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Wednesday, May 23, 2012

Will Scott Walker Beat John Doe?

Voters may go to the polls with incomplete information about his role in alleged misconduct

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With just two weeks before the June 5 recall election facing Republican Gov. Scott Walker, the embattled governor may be running out the ticking clock on the John Doe investigation into alleged misconduct of his Milwaukee County aides and others.

The sprawling investigation began in the spring of 2010, then heated up—publicly, at least—when the FBI raided the home of Walker's former top aide at the county, Cynthia Archer, in September 2011.

Since then, four Walker associates have been charged with crimes that include embezzlement, child enticement and misconduct in office. In addition, a major Walker donor, railroad executive William Gardner, pleaded guilty to campaign finance offenses, and a county aide, Darlene Wink, pleaded guilty to misdemeanors in exchange for providing information to prosecutors.

Will any more charges be issued before the recall?

The Milwaukee County District Attorney's Office will not comment on its John Doe investigation.

Walker's defense attorneys, Michael Steinle and John Gallo, did not return the Shepherd's phone calls.

But legal experts and political operatives spoke to the Shepherd about the two-year-long investigation, who and what Milwaukee County District Attorney John Chisholm and his team may be targeting, and the political ramifications of the John Doe and the recall.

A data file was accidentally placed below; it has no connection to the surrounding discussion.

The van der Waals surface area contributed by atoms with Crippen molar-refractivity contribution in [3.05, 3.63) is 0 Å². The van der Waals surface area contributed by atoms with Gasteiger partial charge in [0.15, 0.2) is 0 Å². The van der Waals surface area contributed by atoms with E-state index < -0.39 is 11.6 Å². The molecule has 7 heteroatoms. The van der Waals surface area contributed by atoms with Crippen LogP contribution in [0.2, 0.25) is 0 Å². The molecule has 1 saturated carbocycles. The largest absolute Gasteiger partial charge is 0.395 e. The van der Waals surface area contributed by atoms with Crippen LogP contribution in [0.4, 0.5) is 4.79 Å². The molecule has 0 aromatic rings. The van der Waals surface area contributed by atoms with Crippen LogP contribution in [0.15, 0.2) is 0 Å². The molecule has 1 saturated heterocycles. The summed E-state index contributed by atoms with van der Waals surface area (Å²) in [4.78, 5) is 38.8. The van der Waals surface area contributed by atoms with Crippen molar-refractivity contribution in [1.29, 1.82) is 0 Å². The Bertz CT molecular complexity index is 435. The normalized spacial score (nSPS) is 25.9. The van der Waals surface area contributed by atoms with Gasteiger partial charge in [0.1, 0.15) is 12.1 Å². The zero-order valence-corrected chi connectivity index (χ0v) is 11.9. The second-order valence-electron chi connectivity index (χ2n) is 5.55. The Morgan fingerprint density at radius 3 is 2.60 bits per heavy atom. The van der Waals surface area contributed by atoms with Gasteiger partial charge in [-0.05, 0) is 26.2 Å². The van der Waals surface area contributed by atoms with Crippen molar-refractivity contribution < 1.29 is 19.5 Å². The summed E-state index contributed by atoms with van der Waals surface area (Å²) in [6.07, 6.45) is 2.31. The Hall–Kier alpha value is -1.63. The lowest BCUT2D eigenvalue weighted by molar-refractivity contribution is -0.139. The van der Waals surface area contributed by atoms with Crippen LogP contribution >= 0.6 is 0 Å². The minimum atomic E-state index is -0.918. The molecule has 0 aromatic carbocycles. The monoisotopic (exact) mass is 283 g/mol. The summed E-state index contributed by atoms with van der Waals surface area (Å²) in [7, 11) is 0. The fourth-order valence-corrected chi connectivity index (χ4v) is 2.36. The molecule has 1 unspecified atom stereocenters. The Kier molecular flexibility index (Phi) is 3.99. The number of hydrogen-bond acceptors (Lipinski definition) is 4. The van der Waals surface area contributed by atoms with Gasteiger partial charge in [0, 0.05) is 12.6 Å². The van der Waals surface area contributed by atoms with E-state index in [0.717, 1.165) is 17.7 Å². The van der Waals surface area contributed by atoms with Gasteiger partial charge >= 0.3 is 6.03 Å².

What's Walker's Role?

So is Walker involved in the alleged misconduct that took place within his county executive office suite in 2010?

Or is Walker merely an innocent bystander who knew nothing about the thousand emails that prosecutors say were exchanged between his top campaign staffers and his county aide, Kelly Rindfleisch, during county work hours; the private Internet system apparently set up by Walker's then-deputy chief of staff, Tim Russell, for county "insiders"; and the Walker campaign fundraisers set up by another county aide, Darlene Wink, while she was being paid by taxpayers?

That answer is a bit of a mystery, at least until Chisholm and the John Doe judge, Neal Nettesheim, make another public move.

And unless Chisholm releases new criminal complaints or additional information about the investigation before June 5, voters in the recall election will head to the polls with an incomplete picture about what, exactly, transpired while Walker was county executive and campaigning for governor.

Walker has spent at least $60,000 on top-flight criminal defense attorneys representing him in this investigation, set up a criminal defense fund, and has said he was "cooperating" with Chisholm, who had requested a meeting a few months ago. Walker hasn't said if he has met with Chisholm or whether he has dragged his feet in order to push the conversation into June or later, after the recall election has been held.

That leads Walker opponents to envision a nightmare scenario in which Walker survives the June recall election because voters are not fully informed of his role, if any, in the alleged crimes—but then is dragged down by the John Doe later this year.

A Walker resignation would allow Lt. Gov. Rebecca Kleefisch to become governor and serve out Walker's four-year term, if she survives her recall challenge, too.